The federal government forced Verizon to turn over information on the phone calls of millions of innocent Americans and forbade them from telling anybody about it, The Guardian reports. Kudos to Glenn Greenwald, Ewen MacAskill, and Spencer Ackerman for the impressive scoop, and for posting the evidence here.
Who helped the journalists obtain that “top-secret” court order?
Hopefully, that’s going to stay secret for a long time. As Charlie Savage and Edward Wyatt note in the New York Times, “The order was marked TOP SECRET//SI//NOFORN, referring to communications-related intelligence information that may not be released to noncitizens. That would make it among the most closely held secrets in the federal government, and its disclosure comes amid a furor over the Obama administration’s aggressive tactics in its investigations of leaks.” In other words, it was likely leaked by someone who took a personal risk exposing it.
Why? It is impossible to know. But it isn’t hard to identify likely motives. Perhaps the leaker felt morally repulsed by the knowledge that the government is spying on millions of innocent citizens in secret, something normally associated with Communist and fascist regimes, not democratic republics. (It’s true that the order doesn’t cover the content of calls, and that a separate warrant is needed to connect the information to actual users — not that we’d know if they sought those, or if officials now or in the future just ignored that legal requirement to spy on individuals. One wonders what Richard Nixon would’ve done with access to all that information.)
Perhaps the spying offended the leaker’s patriotism, since it transgresses against traditional American values. Perhaps the questionable legality of the warrantless spying prompted the leaker to act.
The motive could’ve been the leaker’s perception that secretly vesting the government with the power to know who is calling whom, when, and perhaps even from what location, invites abuses so severe that they obviously outweigh whatever legitimate benefits come from this practice.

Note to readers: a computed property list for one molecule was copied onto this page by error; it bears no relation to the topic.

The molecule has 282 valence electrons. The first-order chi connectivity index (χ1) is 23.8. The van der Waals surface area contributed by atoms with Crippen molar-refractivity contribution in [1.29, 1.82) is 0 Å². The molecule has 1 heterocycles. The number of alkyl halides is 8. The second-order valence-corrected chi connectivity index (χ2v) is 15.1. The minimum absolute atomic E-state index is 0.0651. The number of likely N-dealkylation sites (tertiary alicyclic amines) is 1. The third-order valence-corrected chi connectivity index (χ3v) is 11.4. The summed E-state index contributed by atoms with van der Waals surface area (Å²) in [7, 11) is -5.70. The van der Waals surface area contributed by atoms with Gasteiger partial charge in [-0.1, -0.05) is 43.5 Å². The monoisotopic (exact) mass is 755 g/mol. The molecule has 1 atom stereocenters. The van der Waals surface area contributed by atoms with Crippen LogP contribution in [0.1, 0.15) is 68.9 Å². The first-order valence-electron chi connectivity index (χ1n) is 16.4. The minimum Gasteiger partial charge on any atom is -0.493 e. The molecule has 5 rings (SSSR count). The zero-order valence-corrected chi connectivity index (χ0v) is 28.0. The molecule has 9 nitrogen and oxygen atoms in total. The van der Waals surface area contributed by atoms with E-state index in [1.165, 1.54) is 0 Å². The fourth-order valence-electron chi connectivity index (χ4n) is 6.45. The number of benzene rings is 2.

Finally, the leaker might think that if the government is going to spy on a massive scale, it ought to be something the polity knows about and debates, not the secret machinations of a segregated ruling class doing things that would shock many who they’re paid to represent.
Any of those motives would cause me to regard the leaker as a hero. If one of them explains the leak, then thank you, unknown American. May you inspire future leakers to follow their consciences when government is transgressing against basic norms of justice (and to exercise good judgment and due caution to refrain from releasing information that really ought to stay secret.) Anyone uncomfortable with the government secretly obtaining information about all of your phone calls, possibly including your physical location when you make them, should remember this case the next time Team Obama talks about the perniciousness of national-security leaks.
Some leaks are pernicious — but certainly not this one.
There would be fewer leaks if the Bush and Obama administrations hadn’t improperly hid so much of consequence from the American people, including policies that made federal employees uncomfortable or ashamed, usually because they’re illegal, immoral, or at odds with American values.
As a first-term Illinois senator turned president-elect once put it, “often the best source of information about waste, fraud, and abuse in government is an existing government employee committed to public integrity and willing to speak out. Such acts of courage and patriotism, which can sometimes save lives and often save taxpayer dollars, should be encouraged rather than stifled. We need to empower federal employees as watchdogs of wrongdoing and partners in performance.” Just as we celebrate Daniel Ellsberg of Pentagon Papers fame, recognizing that his leak made America stronger rather than weaker, I hope and trust we’ll one day celebrate the War on Terror leakers who kept reminding Americans that their national security state is out of control.